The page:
If This Gets Out, co-written by Sophie Gonzales and Cale Dietrich, is a beautiful and insightful queer YA romance about two members of a boy band who fall in love. Eighteen year olds Zach and Ruben make up half of Saturday, an internationally famous boy band that also includes Jon – a classic type A – and Angel – a rascal and all-round chaos agent. The story begins as the four of them are wrapping up a tour in their home of the US and are about to embark on a months-long tour of Europe. Not long into their European leg, Zach and Ruben, who have always been best friends, find themselves falling for each other. Ruben is gay, but has been pressured by their management team, Chorus Management, to remain closeted. Zach, Jon and Angel, and their closer team, know that he’s gay, but efforts are made by their management and publicity teams to present Ruben as straight, in keeping with what is believed to be expected of members of a boy band. Zach slowly realises that he is bisexual, and that he’s in love with Ruben, and it’s not long before Chorus is pressuring them to keep their relationship a secret, going to lengths to keep them apart and presenting publicly as straight, single young men.

Told in chapters alternating between Zach and Ruben’s points of view, the nuance of their characters – their struggles, joys, and losses – are brilliantly written, and it’s easy to be on both their sides from page one.

Gonzales and Dietrich do a brilliant job of weaving this story between the lines of fantasy and reality. Two members of a famous teen band falling for each other sounds like something from a modern fairy tale, but the authors never gloss over the realities of queer relationships, of coming to terms with one’s sexuality, then having to make decisions about who you tell and when. They also don’t gloss over the realities of international stardom, detailing the gruelling schedule the boys keep while on tour, the lack of personal freedoms that come with being part of a mass-media machine, and the enormous pressure to conform to what Chorus expects of them. Gonzales and Dietrich use this setting to examine issues facing young queer people, with the stakes ramped up to eleven because of the situation Zach and Ruben are in.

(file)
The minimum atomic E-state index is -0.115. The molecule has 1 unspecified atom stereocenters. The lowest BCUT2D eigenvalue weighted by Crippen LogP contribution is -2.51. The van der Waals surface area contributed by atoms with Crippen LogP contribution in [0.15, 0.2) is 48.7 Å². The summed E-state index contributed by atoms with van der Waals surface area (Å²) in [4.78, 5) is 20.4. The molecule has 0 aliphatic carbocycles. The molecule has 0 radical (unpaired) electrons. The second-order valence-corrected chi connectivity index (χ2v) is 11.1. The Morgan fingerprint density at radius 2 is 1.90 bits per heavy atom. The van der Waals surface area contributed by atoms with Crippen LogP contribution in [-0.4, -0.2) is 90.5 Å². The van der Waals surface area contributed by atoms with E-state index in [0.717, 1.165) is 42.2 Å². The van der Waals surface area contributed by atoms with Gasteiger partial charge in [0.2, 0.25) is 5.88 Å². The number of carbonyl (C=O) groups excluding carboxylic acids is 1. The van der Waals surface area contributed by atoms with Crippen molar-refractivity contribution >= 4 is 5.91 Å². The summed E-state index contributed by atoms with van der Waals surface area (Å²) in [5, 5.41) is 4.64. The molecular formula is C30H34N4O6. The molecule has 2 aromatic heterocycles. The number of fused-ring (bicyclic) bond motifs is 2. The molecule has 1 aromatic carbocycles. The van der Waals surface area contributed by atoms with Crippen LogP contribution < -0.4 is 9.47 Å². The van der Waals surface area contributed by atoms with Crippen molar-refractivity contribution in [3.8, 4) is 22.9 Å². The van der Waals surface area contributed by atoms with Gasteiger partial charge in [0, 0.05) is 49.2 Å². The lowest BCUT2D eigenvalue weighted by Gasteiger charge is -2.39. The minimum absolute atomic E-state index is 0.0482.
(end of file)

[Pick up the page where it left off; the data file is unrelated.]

The authors also do a brilliant job of keeping the relationships real, emphasizing that not everyone is completely good or bad, that misunderstandings happen and clear communication and boundaries are paramount, and that the unconditional love and support from those closest to you makes the biggest difference. This is true not only of romantic partners and family members, but also of fandoms, who are presented from the other side of the stage/screen in this story, and who, ultimately, are a huge factor in the successful outcome of the band’s trials. The friendships between the four boys are also delightful – it’s refreshing and wonderful to read teen male characters who aren’t at all toxic, who support and love each other through highs and lows, growing as people and learning from their mistakes and experiences.

There are a lot of toxic tropes in queer stories of couples getting ‘caught’ with each other, of people being outed when they aren’t ready, and of couples facing miserable endings. I am very pleased to report, without wanting to give too much away, that this story has a happy ending, that the characters are not one-dimensional or trope-ridden, and that I happy cried more than once on this journey with Zach and Ruben, Angel and Jon.

I’d recommend this book to anyone who loves well-constructed YA, romance, or queer stories, or who just loves well-rounded characters coming into their own.

I was provided a free copy of this book by the publisher in return for an honest review.

You may also like...

Leave a Reply

Your email address will not be published. Required fields are marked *